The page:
The growth of the Indigenous business sector not only aids business owners but also provides wider public benefit. This is achieved through increasing income levels and accelerating wealth generation in communities. These factors help move this historically dispossessed population off the welfare system and potentially improve the gap that currently exists in health and life expectancies.

Cultural differences between Indigenous and non-Indigenous persons can sometimes be a cause of frustration for those unfamiliar. In fact, any multi-cultural workplace will face challenges of this nature. However, these differences can positively impact businesses and provide an array of opportunities.

When making decisions, Aboriginal people are strong strategists, thinking about the impact of actions several generations ahead - not just at this present time or the next five years. Businesses can learn from this insight into one of the world's oldest living cultures, in many ways.
Their approach to decision making is holistic, incorporating not just people, but the community and land as well, making it a key driver for sustainable change and growth. A goal which is integrated in most business strategies.

More and more organisations are eager to build awareness and improve equality, diversity and inclusion within their workplace. Having a varied workforce provides variety of thought and hence new ideas. Compared to the rest of the world, Australia has some of the most multi-cultural workplaces, providing unprecedented opportunities for growth into new markets. Multi-cultural work environments traditionally are also better at attracting and retaining talent due to the intrinsic value put on a diverse workplace culture.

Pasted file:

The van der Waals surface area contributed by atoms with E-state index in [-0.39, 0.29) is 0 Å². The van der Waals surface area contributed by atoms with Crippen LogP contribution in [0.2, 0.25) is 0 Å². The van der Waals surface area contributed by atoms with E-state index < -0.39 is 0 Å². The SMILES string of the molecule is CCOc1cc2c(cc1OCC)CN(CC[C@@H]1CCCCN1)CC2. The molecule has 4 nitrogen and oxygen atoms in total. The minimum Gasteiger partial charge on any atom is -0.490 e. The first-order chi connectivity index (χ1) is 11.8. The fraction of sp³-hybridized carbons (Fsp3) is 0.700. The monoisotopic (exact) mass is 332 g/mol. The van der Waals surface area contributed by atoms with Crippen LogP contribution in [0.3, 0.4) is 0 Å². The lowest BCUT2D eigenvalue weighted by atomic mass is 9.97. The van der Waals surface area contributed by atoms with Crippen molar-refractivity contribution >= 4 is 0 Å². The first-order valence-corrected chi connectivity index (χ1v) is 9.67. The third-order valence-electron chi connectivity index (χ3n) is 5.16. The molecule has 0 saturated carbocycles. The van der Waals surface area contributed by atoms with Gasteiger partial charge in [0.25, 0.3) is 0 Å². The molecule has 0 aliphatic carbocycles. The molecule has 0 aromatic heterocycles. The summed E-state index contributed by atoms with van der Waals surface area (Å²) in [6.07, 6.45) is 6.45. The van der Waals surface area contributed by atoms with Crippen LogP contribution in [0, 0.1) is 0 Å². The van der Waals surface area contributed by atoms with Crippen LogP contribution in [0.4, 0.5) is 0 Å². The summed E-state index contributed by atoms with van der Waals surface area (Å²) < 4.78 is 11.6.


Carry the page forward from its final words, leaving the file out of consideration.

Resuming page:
In the case of a business sale, incorporating IPP and having a diverse workforce is something that can positively impact the marketability of your business and make it more attractive to larger buyers. Additionally, many tender processes require IPP and Sustainability Policies (Previously CSR) as part of the eligibility criteria. After all, being able to incorporate another business which already has these important features ingrained in their culture has the potential to make your business a more attractive prospect.

The Indigenous business sector is diverse and thriving. Indigenous businesses are participating in all states and territories and are pursuing opportunities in all industries. Building a business sector where Indigenous people participate and interact on equal terms with non-Indigenous Australians helps build understanding and trust that is vital for healing the nation.

The material contained in this publication is in the nature of general comment and information only and is not advice. The material should not be relied upon. Please contact your local Moore Australia office to discuss your specific circumstances or case. Moore Australia, any Australian Member, any related entity of those persons, or any of their officers employees or representatives, will not be liable for any loss or damage arising out of or in connection with the material contained in this publication.